Florida could swap places with ‘Bama easily; both offenses should be solid and the Gators could–maybe should–have the better defense. But Florida just looked sort of lost last year and I don’t think losing Strong will help. Neither Nebraska nor Texas should really be all that overpowering, but they’re both miles better than anyone else in that conference.

Huge, yawning gap: Please just take it on faith that I don’t think anyone really deserves to be ranked in the 11-15 spots. I like the top 10, but it’s all straw-clutching for these next several rungs of the ladder.

11-15: The upper-middle of the SEC and the five- or six-team top shelf of the ACC are similar: several good teams, but a fair share of losses on deck as they beat each other up. I like the Dawgs to emerge as the SEC’s third-best team with Auburn a bit behind; I like Virginia Tech to emerge fro mthe ACC scrum with Miami running in second with a solid nonconference pelt or two. They get smashed together here with Notre Dame, who has too much talent to keep flailing under a coach as good as Brian Kelly.

16-17: The flyers. Everyone forgets that Houston was on course for a BCS challenge before tripping up against UTEP; all the skill position guys are back, there’s a new DC, and the slate is even easier. I bet they win 11. UConn is the best-coached team in the Big East, has a great offensive line, and the best schedule of any Big East contender; they may start 0-1 after their season-opener at desperate Michigan, but won’t drop too many after that.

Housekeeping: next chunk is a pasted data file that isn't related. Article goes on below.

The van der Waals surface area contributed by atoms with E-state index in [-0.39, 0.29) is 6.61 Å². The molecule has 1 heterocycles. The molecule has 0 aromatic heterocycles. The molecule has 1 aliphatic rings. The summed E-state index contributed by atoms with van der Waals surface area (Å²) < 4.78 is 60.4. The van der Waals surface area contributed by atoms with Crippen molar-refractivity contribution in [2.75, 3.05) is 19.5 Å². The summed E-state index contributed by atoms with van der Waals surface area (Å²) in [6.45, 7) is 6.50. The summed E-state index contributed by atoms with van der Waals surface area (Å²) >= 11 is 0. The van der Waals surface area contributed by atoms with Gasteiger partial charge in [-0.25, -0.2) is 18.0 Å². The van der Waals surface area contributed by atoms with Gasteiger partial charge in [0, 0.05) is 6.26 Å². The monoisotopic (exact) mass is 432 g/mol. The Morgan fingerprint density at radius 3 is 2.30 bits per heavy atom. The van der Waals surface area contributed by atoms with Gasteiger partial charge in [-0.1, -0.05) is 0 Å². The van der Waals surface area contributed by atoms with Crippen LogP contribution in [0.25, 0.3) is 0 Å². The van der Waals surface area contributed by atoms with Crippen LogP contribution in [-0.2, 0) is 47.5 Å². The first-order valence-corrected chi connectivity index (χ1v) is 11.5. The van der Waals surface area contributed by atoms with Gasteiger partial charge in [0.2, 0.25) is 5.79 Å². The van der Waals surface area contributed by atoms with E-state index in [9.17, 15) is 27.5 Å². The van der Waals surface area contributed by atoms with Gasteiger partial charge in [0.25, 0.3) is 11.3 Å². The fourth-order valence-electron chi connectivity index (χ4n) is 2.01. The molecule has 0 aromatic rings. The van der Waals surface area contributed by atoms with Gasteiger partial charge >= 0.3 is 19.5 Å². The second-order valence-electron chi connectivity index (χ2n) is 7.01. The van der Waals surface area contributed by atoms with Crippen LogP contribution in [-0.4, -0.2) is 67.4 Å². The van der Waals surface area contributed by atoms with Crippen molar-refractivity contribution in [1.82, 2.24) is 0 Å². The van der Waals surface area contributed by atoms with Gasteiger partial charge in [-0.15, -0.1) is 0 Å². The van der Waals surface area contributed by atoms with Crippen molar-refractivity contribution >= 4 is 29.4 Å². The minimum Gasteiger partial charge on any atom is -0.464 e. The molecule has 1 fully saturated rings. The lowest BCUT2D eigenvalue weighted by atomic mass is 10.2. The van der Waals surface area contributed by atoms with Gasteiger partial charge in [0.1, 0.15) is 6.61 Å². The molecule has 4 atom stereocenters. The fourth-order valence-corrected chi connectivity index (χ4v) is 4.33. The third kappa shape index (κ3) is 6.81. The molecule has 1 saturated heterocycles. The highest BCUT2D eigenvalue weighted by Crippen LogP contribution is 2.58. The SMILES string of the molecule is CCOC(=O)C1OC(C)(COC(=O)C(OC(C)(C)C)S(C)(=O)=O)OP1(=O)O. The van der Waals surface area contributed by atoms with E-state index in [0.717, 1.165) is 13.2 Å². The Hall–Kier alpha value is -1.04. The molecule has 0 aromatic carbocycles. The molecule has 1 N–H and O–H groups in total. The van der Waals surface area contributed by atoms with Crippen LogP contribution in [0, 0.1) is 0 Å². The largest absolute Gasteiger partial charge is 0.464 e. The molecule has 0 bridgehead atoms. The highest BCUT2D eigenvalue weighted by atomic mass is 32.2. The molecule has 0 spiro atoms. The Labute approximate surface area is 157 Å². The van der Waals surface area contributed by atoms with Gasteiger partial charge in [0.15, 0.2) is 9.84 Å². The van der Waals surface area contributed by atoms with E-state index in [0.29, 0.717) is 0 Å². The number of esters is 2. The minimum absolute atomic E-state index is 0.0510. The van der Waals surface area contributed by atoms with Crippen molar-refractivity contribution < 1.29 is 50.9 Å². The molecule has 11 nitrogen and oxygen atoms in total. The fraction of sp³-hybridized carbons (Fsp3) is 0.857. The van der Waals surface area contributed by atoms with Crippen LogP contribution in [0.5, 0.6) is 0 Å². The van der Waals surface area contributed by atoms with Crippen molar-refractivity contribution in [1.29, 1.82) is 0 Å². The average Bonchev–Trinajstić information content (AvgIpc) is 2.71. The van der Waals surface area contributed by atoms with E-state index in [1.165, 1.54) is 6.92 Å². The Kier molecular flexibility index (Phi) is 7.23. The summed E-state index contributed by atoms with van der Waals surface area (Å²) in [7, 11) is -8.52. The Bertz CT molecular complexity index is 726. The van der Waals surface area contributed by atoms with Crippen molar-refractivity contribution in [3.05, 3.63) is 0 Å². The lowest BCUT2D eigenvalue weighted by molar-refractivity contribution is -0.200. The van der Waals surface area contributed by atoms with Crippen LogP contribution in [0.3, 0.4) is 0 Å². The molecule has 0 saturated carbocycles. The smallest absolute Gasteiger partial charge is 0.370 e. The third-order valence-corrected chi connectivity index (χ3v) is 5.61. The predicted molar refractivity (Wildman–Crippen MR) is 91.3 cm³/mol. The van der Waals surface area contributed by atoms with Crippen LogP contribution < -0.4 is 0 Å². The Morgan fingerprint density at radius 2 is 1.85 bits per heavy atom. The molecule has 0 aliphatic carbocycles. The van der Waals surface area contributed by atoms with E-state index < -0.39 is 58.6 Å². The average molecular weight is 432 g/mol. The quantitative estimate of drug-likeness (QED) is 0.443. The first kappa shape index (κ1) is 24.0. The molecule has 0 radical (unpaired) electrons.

18-25: Arkansas, Iowa, and Pitt are all lower than they’ll generally be ranked; I don’t think the Hogs have the defense, the Hawkeyes the offense, or Pitt the schedule to make good on their preseason buzz. (Seriously, the Panthers play at Utah, vs. Miami, and at Notre Dame just outside of conference.)

The ACC is deep enough to yield a few more representatives: Georgia Tech was overrated last year but has Paul Johnson; Florida St.’s Good Twin BC is going to win games they have no business winning, just like always; and UNC still has a boatload of NFL defenders even without Austin. The same goes for the Pac-10; I went with Arizona’s steady climb under Mike Stoops and the leftover talent at USC over their leaguemates.

Waitlist: The Pac-10 is overrun with decent teams that deserve consideration; Cal, Oregon St., Stanford and Washington should all appear on someone’s ballots, even though I went elsewhere. South Carolina could have a big year if they can get past Georgia. (No, I didn’t consider LSU.) West Virginia is the other Big East team that could make a national mark, though having Stewart at the helm will catch up to them one day. Likewise, I expect the move to Jimbo Fisher to pay off for Florida St., and it could be this season, but until it happens the ‘Noles have earned the skepticism. In the mid-major ranks, Temple, Nevada, and the Utah-based usual suspects in the Mountain West could have big years.

I think that about covers it. If you think anything is really, terribly wrong here, you can try to argue me out of it in the comments.